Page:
George Lucas Educational Foundation
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"Google's mission is to organize the world's information and make it universally accessible and useful." -- About Google

Google is the most powerful nonhuman teacher ever known to actual humans. Implicitly and ceaselessly, Google performs formative assessments by collecting the following data: the content, genre and media that interests you most; when and for how long you access your external cloud brain; what your hobbies and routines are; with whom you work and communicate; who will get your November vote; and whether you prefer invigorating clean mint or enamel renewal toothpaste. By continuously refining the nuance of your sociogram, Google has already customized your next web exploration and taught itself to teach.

You Are Now Entering the Learning Management System

Months ago, Google entered the massive open online course (MOOC) space by introducing the free Power Searching with Google course to 150 thousand self-enrolled students (shocker: Google is not particularly concerned with enhancing your use of dozens of alternative search engines). More recently, Google gave away Open Course Builder -- tools that were used to construct its popular course -- and further disrupted traditional notions of who gets to play teacher (anyone) and how many students can take a class for free (1 or 100,000).

If you are an advanced geek, you will be able to author and publish your own e-learning space using Open Course Builder. If you don't know the difference between a .txt file and .jpg, choose a different learning management system (LMS) for now.

I enrolled in Power Searching to assess how Google's tools support 21st-century skills: critical thinking, collaboration, and creativity.

With his gray beard and soothing demeanor, Senior Research Scientist Daniel M. Russell donned an avuncular professor role on streaming video as he explained the course's organization and tests: pre-class, midterm and culminating.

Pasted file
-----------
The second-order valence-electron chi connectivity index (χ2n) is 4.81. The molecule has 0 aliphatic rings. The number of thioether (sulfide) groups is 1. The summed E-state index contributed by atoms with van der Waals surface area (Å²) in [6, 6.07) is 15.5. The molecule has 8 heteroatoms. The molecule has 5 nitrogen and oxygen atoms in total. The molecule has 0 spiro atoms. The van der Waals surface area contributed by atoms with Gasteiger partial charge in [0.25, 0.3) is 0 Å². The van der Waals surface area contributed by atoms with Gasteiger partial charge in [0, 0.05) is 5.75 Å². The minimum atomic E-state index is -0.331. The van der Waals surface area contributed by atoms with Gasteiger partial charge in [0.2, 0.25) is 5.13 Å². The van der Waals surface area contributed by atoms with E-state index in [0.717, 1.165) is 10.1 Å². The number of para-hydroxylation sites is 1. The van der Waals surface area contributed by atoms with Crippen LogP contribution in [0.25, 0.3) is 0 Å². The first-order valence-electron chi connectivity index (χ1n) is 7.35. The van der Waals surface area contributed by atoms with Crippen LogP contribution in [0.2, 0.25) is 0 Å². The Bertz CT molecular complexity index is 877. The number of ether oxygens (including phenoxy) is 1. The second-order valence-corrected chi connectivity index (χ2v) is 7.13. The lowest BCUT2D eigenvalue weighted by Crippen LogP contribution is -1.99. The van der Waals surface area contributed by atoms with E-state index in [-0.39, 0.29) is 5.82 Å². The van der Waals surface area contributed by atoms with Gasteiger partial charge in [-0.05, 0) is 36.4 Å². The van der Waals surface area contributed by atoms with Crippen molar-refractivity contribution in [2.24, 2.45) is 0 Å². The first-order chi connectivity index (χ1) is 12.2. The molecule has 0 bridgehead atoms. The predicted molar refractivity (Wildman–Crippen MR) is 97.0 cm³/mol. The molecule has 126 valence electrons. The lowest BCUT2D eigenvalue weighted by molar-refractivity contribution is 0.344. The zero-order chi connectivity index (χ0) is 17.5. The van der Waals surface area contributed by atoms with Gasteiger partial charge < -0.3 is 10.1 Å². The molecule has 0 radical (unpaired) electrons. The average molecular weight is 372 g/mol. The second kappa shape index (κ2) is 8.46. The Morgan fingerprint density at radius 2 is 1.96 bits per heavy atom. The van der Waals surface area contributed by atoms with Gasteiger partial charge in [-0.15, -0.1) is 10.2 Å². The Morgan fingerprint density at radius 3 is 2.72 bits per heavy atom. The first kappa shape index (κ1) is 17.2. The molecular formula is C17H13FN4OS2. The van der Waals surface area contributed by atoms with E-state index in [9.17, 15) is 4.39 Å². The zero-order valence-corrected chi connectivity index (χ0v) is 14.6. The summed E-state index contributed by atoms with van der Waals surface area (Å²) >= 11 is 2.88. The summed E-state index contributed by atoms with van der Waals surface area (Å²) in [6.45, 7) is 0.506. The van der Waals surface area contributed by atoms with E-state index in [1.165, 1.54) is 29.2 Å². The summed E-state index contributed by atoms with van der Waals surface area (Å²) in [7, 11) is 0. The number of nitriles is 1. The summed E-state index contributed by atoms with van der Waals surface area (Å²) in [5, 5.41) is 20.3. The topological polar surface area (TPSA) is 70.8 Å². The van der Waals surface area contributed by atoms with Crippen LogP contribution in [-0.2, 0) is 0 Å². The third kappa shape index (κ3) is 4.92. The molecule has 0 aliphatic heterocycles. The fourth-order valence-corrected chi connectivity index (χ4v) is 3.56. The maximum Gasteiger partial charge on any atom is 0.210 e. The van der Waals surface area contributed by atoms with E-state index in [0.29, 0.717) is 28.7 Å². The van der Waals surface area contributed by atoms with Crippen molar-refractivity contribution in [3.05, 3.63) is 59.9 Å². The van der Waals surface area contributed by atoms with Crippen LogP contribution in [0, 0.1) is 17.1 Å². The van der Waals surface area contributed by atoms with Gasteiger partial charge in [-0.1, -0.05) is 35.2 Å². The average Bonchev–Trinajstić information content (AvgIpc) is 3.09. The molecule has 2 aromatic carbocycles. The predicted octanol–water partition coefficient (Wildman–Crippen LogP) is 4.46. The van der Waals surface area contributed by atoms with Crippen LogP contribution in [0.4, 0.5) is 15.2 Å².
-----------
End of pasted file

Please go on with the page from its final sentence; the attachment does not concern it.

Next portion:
Online learning modules should be intuitive, persuading learners to forget that an infrastructure is unobtrusively guiding their knowledge and skill acquisition. Power Searching is pure course craftsmanship, what you might expect from a team of well-paid (and fed) content geniuses and instructional design experts.

Course Organization Chart for Google's Open Course Builder

Credit: Google

The six 50-minutes classes were easy to navigate. An overview to each class was followed by five or six lessons featuring short introductions to content chunklets. After completing an exercise, students were invited to access supplementary resources and participate on discussion forums facilitated by teacher assistants.

Emails and Hangouts

Creating a simple LMS is not simple, particularly when you are trying to align curriculum and instruction with modern constructivist pedagogy while simultaneously transforming a giant mob of participants into engaged community members. Thankfully, Power Searching did not succumb to the "read-and-quiz" (then repeat) trap; there were many opportunities for watching, discussing, and applying.

Unlike another MOOC for which I signed up last year that subsequently bloated my inbox with pages of single-spaced information written in tiny Helvetica, Power Searching developers were disciplined enough to keep updates and content bite-sized. Moreover, course information was pushed to the spaces where I spend the most time: Gmail and my Google Calendar. Here is what appeared in my Gmail inbox last week: